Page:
In 1915, the black opal was found in Lightning Ridge, New South Wales, which has since become known as the black opal capital of the world. These opals are widely acknowledged as the finest and most compelling of all the opals in the world. What's interesting is when the dealers first to England to try and sell black opal. The price was very low as there was no established market. But it was not long before the supply demand ratio started to swing towards the increase of value v's demand. 

In 1932, Andamooka, another prime location for opal mining, was put on the map when opal miners discovered precious opals in the region. Known in the industry for the very best and most stable crystal opal, When we in the industry say that it is an Andamooka Crystal Opal we are saying it is a quality opal and very stable (resistant to cracking).

Australia’s opal history has also led to cultural and symbolic significance of opal. The opal has become an integral part of Australian identity, even being declared the national gemstone of Australia in 1993.

Not just limited to jewellery, opals have become a part of artistic and cultural expression. From the famous Fire of Australia opal, featuring one of the most spectacular play-of-colour displays, held in the South Australian Museum.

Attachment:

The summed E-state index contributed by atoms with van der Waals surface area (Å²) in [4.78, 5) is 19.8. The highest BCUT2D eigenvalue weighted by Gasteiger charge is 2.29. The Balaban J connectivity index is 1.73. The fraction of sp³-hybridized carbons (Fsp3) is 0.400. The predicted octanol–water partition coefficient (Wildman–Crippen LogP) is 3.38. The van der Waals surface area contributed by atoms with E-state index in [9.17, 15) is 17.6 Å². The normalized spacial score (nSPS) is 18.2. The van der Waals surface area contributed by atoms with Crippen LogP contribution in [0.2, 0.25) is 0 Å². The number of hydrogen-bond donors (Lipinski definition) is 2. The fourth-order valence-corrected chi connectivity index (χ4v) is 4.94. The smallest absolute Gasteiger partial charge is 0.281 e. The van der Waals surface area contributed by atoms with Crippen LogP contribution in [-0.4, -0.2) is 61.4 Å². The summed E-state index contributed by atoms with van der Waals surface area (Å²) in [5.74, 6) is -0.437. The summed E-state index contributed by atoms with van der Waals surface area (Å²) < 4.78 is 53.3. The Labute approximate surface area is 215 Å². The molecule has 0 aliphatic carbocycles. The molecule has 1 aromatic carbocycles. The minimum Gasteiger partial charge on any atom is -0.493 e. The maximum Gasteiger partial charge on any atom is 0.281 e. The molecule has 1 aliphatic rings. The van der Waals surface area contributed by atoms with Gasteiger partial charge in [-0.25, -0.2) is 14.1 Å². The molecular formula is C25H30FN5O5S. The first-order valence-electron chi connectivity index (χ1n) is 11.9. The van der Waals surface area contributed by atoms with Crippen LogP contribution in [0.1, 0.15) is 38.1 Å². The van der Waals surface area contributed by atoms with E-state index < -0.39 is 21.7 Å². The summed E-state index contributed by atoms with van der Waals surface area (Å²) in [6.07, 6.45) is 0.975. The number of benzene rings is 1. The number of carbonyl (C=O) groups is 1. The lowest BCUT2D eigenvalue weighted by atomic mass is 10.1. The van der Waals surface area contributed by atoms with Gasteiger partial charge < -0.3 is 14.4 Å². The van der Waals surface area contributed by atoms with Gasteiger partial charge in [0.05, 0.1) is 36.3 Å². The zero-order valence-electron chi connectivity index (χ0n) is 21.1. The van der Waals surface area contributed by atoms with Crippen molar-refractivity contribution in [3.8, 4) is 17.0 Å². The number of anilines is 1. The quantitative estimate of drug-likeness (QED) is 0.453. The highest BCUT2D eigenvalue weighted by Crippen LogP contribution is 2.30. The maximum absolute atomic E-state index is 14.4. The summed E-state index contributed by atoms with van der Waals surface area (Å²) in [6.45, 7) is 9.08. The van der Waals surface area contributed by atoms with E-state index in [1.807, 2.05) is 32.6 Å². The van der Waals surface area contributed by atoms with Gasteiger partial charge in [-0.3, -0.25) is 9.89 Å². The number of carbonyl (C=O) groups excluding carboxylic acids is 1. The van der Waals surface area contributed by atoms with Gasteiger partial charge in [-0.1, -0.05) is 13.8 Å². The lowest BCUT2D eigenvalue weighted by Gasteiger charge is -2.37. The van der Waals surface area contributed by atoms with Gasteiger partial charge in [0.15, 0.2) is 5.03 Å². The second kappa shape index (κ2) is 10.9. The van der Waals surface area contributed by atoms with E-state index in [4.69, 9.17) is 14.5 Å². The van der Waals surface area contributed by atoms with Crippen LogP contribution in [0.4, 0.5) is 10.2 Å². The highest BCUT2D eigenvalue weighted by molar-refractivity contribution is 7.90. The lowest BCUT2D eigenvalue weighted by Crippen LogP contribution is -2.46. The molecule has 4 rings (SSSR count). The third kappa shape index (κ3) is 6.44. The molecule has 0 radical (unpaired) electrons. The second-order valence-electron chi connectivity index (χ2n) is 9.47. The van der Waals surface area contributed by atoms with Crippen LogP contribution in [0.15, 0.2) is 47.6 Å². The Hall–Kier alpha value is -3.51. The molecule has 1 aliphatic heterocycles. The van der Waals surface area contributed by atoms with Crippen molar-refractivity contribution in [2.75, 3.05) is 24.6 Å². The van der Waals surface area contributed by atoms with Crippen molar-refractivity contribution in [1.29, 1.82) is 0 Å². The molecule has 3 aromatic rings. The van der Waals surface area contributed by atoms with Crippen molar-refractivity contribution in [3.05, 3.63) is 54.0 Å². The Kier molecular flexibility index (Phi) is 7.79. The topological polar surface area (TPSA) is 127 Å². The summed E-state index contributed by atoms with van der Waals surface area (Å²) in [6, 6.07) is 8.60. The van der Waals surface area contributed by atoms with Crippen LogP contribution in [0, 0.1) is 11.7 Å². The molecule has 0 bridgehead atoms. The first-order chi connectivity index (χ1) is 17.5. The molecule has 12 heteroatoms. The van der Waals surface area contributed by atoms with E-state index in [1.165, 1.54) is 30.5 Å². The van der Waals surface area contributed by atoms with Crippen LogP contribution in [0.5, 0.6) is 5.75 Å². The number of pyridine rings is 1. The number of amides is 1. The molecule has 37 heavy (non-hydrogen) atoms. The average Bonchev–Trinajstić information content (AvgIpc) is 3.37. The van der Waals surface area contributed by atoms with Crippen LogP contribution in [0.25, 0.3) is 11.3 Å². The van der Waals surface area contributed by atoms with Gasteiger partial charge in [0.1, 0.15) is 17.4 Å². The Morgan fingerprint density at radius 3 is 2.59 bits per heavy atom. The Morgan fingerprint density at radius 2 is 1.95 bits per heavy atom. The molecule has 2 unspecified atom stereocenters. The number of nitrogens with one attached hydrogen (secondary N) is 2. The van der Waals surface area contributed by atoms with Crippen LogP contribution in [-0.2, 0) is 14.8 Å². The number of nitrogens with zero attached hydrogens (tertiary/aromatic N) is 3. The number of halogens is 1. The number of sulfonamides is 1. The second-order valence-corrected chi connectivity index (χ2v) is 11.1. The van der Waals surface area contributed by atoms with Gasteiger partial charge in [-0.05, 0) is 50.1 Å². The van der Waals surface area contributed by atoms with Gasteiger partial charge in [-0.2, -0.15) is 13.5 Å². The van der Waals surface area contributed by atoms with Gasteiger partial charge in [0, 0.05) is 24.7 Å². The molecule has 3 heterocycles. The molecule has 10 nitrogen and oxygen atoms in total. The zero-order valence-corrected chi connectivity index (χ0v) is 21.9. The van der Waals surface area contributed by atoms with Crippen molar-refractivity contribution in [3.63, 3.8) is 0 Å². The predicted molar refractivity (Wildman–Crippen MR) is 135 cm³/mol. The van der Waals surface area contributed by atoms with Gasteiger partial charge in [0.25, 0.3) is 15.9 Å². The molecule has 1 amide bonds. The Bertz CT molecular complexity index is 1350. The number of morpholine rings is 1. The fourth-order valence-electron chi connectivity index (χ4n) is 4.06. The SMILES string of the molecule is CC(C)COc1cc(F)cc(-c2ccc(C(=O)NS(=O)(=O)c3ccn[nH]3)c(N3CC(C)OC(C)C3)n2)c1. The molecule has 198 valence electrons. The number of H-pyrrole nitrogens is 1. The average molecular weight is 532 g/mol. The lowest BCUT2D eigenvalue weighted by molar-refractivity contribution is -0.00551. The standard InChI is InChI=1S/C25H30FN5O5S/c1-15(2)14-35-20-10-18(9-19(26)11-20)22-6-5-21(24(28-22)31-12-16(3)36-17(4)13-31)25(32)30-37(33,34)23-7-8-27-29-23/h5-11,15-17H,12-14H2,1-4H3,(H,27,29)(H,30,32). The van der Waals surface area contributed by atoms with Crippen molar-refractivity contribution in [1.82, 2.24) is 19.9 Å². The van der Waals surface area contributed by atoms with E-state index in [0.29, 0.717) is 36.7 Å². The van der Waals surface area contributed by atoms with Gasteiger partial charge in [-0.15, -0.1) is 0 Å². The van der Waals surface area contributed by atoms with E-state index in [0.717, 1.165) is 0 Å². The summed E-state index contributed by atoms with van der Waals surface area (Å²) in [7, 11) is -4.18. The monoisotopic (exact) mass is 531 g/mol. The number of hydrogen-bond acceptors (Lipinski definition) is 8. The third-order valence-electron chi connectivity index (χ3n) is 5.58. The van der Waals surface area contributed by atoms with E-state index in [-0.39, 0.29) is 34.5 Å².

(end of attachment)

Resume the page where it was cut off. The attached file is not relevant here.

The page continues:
Today, the resilience of the Australian Opal miners in the face of the remote and arduous Australian outback, and the opal industry's contribution to Australian history are sources of national pride.

The Australian Opal has also been interwoven into Australian literature, with Paddy Hannan's prospecting in the 'wild west' and Ion Idriess's Lightning Ridge stories bringing the opal miner's narrative to life.

The history of opals, especially that of Australian Opal, serves to remind us of the strength, tenacity, and beauty of both the gemstone and the people who mine them. Over time, these treasures from the earth have not lost their allure but have grown in both value and esteem.

Indeed, opals are not just gemstones. They are historical artefacts that represent a significant chapter in Australia's history. They tell a story of resilience and belief in beauty that lies beneath the ordinary-looking surface.

Whether you are an avid collector of opals, a history aficionado, or simply an admirer of beautiful things, the uniquely captivating world of opals beckons us all. Whether set in jewellery or admired in their raw form, opals always have a story to tell.

The history of opals is not just rich in colour but also rich in culture and human endeavour. From the ancient beliefs of Aboriginal tribes to the fever of opal prospecting in Australia and the exquisite craftsmanship of opals in contemporary jewellery, opals continue to fascinate and inspire. After all, the history of opals tells us a lot more than the story of a gemstone. It invites us to appreciate the unparalleled beauty of nature, the indomitable human spirit, and the timeless appeal of opals.